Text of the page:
Dog First Aid – Urinary Blockage
Similar to their human friends, dogs too are not free from different infectious agents that cause various diseases. Dogs can be considered as accident prone animals. A dog owner’s ability to administer first aid would be a very useful asset that will alleviate the pain associated with the injuries and also save the pet’s life.
Urinary blockage is one of these emergency situations that would need immediate treatment. Urinary blockage is a dangerous condition as aside from causing electrolyte imbalance, the dog’s inability to pass urine will impair the normal functioning of the body. A bladder that is not emptied can rupture so that urine will leak into the abdominal cavity and give rise to a life threatening condition known as chemical peritonitis.
Straining to urinate is one of the symptoms of urinary blockage. The hunched pet would whine trying to pass urine but may not be able to so do or would only pass a few drops of urine. The urine may appear cloudy or tinged with blood. The dog’s inability to pass urine will result to abdominal pains. The pet may dribble urine so that the owner may think that the dog has developed an unwanted behavior or has forgotten its housebreaking training.
The dog’s inability to empty the bladder can be a sign that the dog has a urinary disease. Because of a shorter urethra, urinary tract infection can be the reason why a female dog cannot urinate and a male dog’s urinating difficulty can be due to a prostate problem. The blockage in the urinary tract can be caused by crystals or stones formed from the accumulation of minerals in the urinary tract. Scar tissues, tumors and lesions can be the reasons why the urinary tract is blocked.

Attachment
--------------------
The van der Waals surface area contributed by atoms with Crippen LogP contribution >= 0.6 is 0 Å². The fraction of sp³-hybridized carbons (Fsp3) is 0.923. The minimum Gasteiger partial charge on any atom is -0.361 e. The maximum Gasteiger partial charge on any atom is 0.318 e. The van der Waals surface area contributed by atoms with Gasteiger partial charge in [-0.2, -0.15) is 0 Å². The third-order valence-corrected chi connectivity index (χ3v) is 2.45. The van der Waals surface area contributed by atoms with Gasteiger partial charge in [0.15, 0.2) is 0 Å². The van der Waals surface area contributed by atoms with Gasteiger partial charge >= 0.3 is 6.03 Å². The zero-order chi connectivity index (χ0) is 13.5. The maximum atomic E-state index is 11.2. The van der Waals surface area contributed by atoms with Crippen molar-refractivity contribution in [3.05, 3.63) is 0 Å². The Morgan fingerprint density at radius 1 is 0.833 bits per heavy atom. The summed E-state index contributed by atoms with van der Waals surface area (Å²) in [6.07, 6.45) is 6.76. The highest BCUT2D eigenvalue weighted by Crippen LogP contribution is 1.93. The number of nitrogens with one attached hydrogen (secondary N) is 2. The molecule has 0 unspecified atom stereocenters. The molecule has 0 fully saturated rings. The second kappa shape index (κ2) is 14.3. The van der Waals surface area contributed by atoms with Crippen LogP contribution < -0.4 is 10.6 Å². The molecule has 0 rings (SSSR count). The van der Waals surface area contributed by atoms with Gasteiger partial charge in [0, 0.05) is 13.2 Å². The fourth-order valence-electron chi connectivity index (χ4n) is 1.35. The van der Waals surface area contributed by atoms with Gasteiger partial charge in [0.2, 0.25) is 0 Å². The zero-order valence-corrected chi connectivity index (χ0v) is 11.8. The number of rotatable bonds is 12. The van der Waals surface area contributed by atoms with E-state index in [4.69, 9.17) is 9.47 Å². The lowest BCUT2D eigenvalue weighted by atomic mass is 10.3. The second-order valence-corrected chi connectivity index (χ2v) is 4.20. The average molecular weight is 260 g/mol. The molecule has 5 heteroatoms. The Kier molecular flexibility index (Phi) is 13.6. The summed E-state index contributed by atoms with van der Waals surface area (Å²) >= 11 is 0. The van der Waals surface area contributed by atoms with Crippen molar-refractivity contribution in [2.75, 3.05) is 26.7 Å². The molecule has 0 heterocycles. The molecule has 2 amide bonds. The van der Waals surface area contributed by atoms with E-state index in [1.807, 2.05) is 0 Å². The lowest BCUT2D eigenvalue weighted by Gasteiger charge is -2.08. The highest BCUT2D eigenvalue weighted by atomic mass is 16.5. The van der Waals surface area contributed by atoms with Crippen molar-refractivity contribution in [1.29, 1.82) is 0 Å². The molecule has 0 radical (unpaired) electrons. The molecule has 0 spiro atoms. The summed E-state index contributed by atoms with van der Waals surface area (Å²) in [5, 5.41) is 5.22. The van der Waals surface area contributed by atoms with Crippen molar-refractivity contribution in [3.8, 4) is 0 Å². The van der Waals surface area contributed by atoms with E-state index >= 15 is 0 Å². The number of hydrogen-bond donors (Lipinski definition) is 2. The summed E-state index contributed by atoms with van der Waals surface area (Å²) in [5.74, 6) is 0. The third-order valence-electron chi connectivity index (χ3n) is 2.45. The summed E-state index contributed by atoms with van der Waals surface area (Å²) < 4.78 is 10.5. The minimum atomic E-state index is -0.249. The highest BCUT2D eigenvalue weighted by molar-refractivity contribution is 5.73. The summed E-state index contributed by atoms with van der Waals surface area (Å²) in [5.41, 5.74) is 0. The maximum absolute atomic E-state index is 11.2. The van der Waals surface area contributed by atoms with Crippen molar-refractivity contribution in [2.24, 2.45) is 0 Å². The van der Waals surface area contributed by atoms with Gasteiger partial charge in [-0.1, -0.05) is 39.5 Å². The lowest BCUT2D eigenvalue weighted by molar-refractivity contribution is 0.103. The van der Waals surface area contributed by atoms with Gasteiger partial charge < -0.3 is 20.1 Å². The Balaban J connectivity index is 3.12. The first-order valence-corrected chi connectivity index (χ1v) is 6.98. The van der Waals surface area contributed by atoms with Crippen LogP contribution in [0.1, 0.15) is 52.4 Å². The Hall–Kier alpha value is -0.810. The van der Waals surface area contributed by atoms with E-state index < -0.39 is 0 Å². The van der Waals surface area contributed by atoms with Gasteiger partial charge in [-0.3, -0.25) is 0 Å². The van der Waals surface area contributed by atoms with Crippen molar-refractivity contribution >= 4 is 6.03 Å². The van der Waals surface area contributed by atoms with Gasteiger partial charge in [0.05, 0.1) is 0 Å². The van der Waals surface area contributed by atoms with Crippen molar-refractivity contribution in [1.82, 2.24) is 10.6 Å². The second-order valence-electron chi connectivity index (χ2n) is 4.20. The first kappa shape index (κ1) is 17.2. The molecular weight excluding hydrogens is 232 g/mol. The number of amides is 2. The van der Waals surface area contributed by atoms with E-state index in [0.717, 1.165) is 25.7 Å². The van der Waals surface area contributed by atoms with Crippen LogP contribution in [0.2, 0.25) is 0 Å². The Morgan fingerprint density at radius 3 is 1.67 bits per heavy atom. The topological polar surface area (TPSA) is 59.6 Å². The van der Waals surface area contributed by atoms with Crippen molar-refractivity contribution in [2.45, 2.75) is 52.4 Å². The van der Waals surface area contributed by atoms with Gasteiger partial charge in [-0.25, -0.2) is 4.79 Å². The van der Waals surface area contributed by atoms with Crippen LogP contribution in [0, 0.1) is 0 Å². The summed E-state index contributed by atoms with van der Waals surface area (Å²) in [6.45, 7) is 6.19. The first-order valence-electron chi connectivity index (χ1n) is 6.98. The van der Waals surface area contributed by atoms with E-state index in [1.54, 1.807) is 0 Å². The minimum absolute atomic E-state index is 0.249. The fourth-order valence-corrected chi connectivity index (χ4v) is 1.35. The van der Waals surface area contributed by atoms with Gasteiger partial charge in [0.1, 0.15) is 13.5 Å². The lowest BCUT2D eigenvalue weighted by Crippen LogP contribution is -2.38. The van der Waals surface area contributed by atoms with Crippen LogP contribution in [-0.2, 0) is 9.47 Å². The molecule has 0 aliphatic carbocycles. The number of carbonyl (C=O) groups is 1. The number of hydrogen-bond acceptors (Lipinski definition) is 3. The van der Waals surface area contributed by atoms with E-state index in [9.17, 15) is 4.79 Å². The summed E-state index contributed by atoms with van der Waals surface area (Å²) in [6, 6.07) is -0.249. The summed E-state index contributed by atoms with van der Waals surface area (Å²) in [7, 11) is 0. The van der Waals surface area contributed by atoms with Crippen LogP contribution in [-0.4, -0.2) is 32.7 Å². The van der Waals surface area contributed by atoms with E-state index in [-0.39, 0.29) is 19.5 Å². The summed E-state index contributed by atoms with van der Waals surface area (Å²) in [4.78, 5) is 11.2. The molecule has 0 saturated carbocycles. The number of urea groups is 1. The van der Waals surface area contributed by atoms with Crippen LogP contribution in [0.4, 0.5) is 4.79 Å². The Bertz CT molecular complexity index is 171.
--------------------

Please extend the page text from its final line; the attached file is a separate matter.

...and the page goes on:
Urinary blockage is one health concern that does not have a first aid treatment especially of the condition of the pet is already acute. A pet with urinary blockage needs immediate medical attention thus it has to be rushed to the hospital. To remove the blockage to the urethra, the stones creating the blockage can be pushed back to the bladder with a catheter or a urethral massage can be done to the pet. For 24 hours, the condition of the dog will be observed while the catheter is left in place. If the unblocking of the urethra is unsuccessful, an emergency surgical procedure will be done to remove the stones. After the surgical procedure, IV fluids are administered and antibiotics are given to prevent infection.
Filed under: Dog Info
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